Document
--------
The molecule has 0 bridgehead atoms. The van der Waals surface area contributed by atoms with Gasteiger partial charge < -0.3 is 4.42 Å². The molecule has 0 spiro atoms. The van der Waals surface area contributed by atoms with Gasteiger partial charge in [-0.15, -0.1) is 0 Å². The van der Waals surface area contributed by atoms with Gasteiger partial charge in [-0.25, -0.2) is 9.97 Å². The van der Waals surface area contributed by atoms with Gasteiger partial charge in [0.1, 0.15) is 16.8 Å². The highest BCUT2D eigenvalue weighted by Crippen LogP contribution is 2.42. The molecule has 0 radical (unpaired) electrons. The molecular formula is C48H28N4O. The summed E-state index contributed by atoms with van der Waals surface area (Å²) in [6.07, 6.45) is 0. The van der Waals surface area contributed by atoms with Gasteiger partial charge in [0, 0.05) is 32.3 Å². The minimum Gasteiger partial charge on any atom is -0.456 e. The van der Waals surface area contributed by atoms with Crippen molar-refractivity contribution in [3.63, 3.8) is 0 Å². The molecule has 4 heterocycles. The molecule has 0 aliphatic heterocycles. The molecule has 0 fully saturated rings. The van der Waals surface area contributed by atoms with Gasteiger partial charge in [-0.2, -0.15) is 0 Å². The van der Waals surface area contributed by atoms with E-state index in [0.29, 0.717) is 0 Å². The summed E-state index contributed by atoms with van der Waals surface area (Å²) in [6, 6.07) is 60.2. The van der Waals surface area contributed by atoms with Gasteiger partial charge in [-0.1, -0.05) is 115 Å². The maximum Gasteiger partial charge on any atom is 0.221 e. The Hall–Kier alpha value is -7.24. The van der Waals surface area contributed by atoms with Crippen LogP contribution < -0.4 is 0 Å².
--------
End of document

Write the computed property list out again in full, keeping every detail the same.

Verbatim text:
The molecule has 0 bridgehead atoms. The van der Waals surface area contributed by atoms with Gasteiger partial charge < -0.3 is 4.42 Å². The molecule has 0 spiro atoms. The van der Waals surface area contributed by atoms with Gasteiger partial charge in [-0.15, -0.1) is 0 Å². The van der Waals surface area contributed by atoms with Gasteiger partial charge in [-0.25, -0.2) is 9.97 Å². The van der Waals surface area contributed by atoms with Gasteiger partial charge in [0.1, 0.15) is 16.8 Å². The highest BCUT2D eigenvalue weighted by Crippen LogP contribution is 2.42. The molecule has 0 radical (unpaired) electrons. The molecular formula is C48H28N4O. The summed E-state index contributed by atoms with van der Waals surface area (Å²) in [6.07, 6.45) is 0. The van der Waals surface area contributed by atoms with Gasteiger partial charge in [0, 0.05) is 32.3 Å². The minimum Gasteiger partial charge on any atom is -0.456 e. The van der Waals surface area contributed by atoms with Crippen molar-refractivity contribution in [3.63, 3.8) is 0 Å². The molecule has 4 heterocycles. The molecule has 0 aliphatic heterocycles. The molecule has 0 fully saturated rings. The van der Waals surface area contributed by atoms with Gasteiger partial charge in [-0.2, -0.15) is 0 Å². The van der Waals surface area contributed by atoms with E-state index in [0.29, 0.717) is 0 Å². The summed E-state index contributed by atoms with van der Waals surface area (Å²) in [6, 6.07) is 60.2. The van der Waals surface area contributed by atoms with Gasteiger partial charge in [-0.1, -0.05) is 115 Å². The maximum Gasteiger partial charge on any atom is 0.221 e. The Hall–Kier alpha value is -7.24. The van der Waals surface area contributed by atoms with Crippen LogP contribution < -0.4 is 0 Å².